Giardiasis is a bowel infection caused by the parasite Giardia lamblia (also known as Giardia intestinatis).

How it is spread

Person to person spread occurs by eating food that has been contaminated by very small amounts of faeces from an infected person. 

Spread may also occur by ingesting Giardia from recreational water, drinking water or food contaminated by animal or human faeces. Giardia is not present in household drinking water in the Northern Territory.


The symptoms develop between 3 to 25 days or longer after infection, most commonly 7 to 10 days.

Symptoms of giardiasis include sudden onset of diarrhoea or foul smelling, pale, greasy stools (bowel action), stomach pains, bloating, loss of appetite, nausea, fatigue, weight loss, or poor weight gain in infants. The diagnosis of Giardia is confirmed by testing stools in the laboratory.

Some infected people may have no symptoms at all.

Infectious period

While the Giardia parasite remains in their faeces, infected people can pass the infection on to others. This can be for many months. Some people may ‘carry’ the parasite in their bowel after the symptoms have resolved or they may not have had any symptoms at all. 

Who is at risk

Children are infected more frequently than adults. Children who attend childcare facilities are at greater risk of infections spread through faecal contamination. Spread occurs when children share toys or food that has become contaminated and place it in their mouths.

Drinking unfiltered surface water (e.g. from creeks or billabongs) or swimming in bodies of freshwater increase the risk of contracting giardiasis.

Travellers to developing countries or remote communities where sanitation and hygiene standards are poor are at higher risk of contracting giardiasis.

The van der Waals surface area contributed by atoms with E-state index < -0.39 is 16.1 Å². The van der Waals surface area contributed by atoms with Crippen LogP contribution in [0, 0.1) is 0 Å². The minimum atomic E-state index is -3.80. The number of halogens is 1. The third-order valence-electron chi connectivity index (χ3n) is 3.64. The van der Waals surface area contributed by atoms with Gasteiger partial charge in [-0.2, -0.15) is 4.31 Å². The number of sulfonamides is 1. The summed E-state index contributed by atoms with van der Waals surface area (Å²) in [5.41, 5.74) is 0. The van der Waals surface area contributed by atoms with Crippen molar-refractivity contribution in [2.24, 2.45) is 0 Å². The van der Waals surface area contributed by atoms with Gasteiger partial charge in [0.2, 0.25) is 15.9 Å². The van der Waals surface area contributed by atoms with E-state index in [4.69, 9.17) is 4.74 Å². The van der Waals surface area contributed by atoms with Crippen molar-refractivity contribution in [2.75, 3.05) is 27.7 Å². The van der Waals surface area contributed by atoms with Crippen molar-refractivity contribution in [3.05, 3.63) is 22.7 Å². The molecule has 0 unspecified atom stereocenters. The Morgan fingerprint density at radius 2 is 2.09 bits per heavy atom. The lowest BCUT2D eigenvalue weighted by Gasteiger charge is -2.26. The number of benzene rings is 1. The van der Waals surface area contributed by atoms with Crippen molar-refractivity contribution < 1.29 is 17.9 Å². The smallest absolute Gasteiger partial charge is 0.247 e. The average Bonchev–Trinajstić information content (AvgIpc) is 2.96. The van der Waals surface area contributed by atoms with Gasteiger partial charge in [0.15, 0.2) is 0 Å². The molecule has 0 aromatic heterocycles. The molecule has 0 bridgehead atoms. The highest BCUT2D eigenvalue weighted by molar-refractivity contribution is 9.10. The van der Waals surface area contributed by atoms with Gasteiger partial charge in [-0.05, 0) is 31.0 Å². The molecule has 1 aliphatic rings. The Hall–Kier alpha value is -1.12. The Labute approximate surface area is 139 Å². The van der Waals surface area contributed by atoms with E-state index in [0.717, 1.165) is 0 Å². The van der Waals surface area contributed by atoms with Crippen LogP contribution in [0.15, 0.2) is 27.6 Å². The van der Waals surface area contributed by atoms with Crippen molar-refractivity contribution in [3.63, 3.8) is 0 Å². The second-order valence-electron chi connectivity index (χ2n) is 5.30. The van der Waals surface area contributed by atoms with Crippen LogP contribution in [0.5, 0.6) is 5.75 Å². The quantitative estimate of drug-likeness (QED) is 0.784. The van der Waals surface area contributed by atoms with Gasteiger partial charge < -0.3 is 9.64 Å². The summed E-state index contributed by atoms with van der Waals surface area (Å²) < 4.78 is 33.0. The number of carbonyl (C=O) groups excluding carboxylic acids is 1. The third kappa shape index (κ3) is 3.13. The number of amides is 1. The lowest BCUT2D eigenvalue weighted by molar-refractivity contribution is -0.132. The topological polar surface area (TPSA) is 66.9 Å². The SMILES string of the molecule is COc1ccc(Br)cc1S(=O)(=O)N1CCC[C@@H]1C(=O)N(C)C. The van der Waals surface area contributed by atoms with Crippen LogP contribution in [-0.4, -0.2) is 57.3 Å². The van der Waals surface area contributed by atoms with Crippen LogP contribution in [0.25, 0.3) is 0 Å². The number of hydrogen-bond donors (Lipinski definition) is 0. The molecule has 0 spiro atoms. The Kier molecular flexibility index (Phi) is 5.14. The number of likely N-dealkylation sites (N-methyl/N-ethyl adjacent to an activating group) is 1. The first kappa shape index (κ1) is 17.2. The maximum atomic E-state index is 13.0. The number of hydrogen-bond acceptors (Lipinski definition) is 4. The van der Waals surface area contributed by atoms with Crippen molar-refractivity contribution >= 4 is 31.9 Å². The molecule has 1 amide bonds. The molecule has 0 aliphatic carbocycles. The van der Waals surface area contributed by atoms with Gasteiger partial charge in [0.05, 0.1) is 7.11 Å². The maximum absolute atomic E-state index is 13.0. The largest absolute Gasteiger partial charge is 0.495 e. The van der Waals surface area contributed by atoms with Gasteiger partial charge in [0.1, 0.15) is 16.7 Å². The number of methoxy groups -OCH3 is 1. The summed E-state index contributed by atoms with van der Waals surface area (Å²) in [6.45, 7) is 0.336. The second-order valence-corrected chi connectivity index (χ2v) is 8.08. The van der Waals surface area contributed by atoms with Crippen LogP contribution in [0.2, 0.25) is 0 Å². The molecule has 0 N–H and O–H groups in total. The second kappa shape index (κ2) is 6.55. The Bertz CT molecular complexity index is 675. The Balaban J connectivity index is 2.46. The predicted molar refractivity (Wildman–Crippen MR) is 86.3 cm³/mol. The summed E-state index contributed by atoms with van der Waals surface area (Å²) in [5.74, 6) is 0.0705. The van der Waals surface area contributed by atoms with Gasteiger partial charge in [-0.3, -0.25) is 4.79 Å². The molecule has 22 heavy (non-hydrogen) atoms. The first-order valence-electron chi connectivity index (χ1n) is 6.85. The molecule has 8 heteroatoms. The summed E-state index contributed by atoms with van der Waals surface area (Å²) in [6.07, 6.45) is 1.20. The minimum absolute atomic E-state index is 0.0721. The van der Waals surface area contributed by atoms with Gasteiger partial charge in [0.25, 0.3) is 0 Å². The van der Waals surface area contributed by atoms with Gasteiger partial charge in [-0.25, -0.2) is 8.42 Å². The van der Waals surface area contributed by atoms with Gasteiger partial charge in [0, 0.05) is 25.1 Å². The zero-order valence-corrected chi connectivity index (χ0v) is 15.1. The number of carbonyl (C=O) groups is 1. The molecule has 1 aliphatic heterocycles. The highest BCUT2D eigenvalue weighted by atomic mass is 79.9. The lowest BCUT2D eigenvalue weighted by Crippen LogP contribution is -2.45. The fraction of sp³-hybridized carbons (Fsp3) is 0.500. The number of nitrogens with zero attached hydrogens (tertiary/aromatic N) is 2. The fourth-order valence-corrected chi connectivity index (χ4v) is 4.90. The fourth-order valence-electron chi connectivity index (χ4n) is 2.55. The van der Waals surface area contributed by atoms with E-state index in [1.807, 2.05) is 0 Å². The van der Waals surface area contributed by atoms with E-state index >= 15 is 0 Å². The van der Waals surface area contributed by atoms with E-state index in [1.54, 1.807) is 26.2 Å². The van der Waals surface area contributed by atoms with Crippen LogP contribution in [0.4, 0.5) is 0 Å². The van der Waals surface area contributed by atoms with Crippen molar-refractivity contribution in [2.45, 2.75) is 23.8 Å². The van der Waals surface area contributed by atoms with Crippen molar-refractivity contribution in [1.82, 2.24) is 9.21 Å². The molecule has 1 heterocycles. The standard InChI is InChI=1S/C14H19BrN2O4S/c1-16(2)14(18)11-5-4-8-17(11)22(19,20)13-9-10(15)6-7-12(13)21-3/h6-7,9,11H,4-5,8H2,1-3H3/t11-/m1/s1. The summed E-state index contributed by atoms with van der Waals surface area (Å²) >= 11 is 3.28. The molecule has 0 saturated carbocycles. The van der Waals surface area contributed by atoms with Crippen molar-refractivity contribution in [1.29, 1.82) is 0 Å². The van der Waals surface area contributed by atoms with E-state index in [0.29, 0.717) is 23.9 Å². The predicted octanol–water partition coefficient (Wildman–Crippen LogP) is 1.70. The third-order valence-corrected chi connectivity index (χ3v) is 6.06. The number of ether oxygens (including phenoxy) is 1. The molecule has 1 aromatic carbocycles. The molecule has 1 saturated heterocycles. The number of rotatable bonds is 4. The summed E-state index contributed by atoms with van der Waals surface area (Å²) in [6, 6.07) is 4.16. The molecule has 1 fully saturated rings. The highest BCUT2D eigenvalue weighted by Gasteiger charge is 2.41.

Anyone with symptoms suggestive of giardiasis should be seen by a doctor. Antibiotics such as tinidazole or metronidazole may be prescribed.

Management focuses on preventing and treating dehydration caused by vomiting or diarrhoea. Anyone with vomiting or diarrhoea should drink extra fluids to avoid dehydration. Rehydration therapy with oral glucose / electrolyte solution is particularly effective. If children refuse this solution, diluted fruit juice drinks may be given (1 part juice to 4 parts water).

Babies should continue to be offered their normal feeds plus extra fluids in between feeds.

Children with diarrhoea, who vomit or who refuse extra fluids should see a doctor. Anyone with prolonged or severe diarrhoea or who have symptoms causing concern should see a doctor.

Medicines to prevent vomiting or diarrhoea should not be given, especially to children, except when prescribed by a doctor.


Good hygiene is the best way to prevent giardiasis.

Hands should be washed thoroughly with warm soapy water:

  • after going to the toilet
  • before preparing or handling food
  • after every nappy change
  • after changing soiled linen.

Other measures include:

  • never changing nappies on tables or counters where food is prepared or eaten
  • cleaning change areas with warm soapy water and disinfectant after every nappy change
  • not drinking untreated water
  • cleaning books, toys, equipment, furnishings, floors and toilets regularly (including toilet door handles)
  • washing and/or peeling fruit and vegetables before eating them
  • frequent emptying of wading pools. Pools should be cleaned and left to dry and not be used by children who have diarrhoea.

How it can be controlled

Anyone with diarrhoea should not attend childcare/school until there have been no loose stools for 24 hours. People with diarrhoea should not prepare or handle food that will be eaten by others. 

Anyone with diarrhoea should not swim, wade or paddle in public pools.

Doctors and public health workers are interested in preventing outbreaks of diarrhoea. If there are 2 or more cases of diarrhoea in a group, these should be reported to the local Centre for Disease Control.


For more information contact your nearest Centre for Disease Control.

Last updated: 12 May 2016

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